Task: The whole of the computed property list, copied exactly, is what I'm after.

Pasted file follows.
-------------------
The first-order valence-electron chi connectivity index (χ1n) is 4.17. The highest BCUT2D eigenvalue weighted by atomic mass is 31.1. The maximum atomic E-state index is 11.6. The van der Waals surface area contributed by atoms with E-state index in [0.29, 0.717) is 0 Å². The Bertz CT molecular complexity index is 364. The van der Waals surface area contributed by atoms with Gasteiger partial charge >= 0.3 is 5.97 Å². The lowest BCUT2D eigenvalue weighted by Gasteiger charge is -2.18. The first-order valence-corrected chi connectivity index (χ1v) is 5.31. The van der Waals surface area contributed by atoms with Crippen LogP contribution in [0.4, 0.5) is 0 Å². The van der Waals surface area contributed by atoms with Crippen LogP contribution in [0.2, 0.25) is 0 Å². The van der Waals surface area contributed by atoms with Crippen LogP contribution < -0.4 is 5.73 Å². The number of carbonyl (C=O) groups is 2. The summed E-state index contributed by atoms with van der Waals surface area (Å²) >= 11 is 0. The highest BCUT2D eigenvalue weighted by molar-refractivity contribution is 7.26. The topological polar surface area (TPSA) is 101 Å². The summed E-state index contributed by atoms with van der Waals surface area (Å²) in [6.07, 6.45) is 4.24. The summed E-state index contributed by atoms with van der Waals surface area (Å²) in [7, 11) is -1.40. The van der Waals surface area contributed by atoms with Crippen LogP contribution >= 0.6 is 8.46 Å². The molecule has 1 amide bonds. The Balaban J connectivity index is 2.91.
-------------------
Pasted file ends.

The first-order valence-electron chi connectivity index (χ1n) is 4.17. The highest BCUT2D eigenvalue weighted by atomic mass is 31.1. The maximum atomic E-state index is 11.6. The van der Waals surface area contributed by atoms with E-state index in [0.29, 0.717) is 0 Å². The Bertz CT molecular complexity index is 364. The van der Waals surface area contributed by atoms with Gasteiger partial charge >= 0.3 is 5.97 Å². The lowest BCUT2D eigenvalue weighted by Gasteiger charge is -2.18. The first-order valence-corrected chi connectivity index (χ1v) is 5.31. The van der Waals surface area contributed by atoms with Crippen LogP contribution in [0.4, 0.5) is 0 Å². The van der Waals surface area contributed by atoms with Crippen LogP contribution in [0.2, 0.25) is 0 Å². The van der Waals surface area contributed by atoms with Crippen LogP contribution < -0.4 is 5.73 Å². The number of carbonyl (C=O) groups is 2. The summed E-state index contributed by atoms with van der Waals surface area (Å²) >= 11 is 0. The highest BCUT2D eigenvalue weighted by molar-refractivity contribution is 7.26. The topological polar surface area (TPSA) is 101 Å². The summed E-state index contributed by atoms with van der Waals surface area (Å²) in [6.07, 6.45) is 4.24. The summed E-state index contributed by atoms with van der Waals surface area (Å²) in [7, 11) is -1.40. The van der Waals surface area contributed by atoms with Crippen LogP contribution >= 0.6 is 8.46 Å². The molecule has 1 amide bonds. The Balaban J connectivity index is 2.91.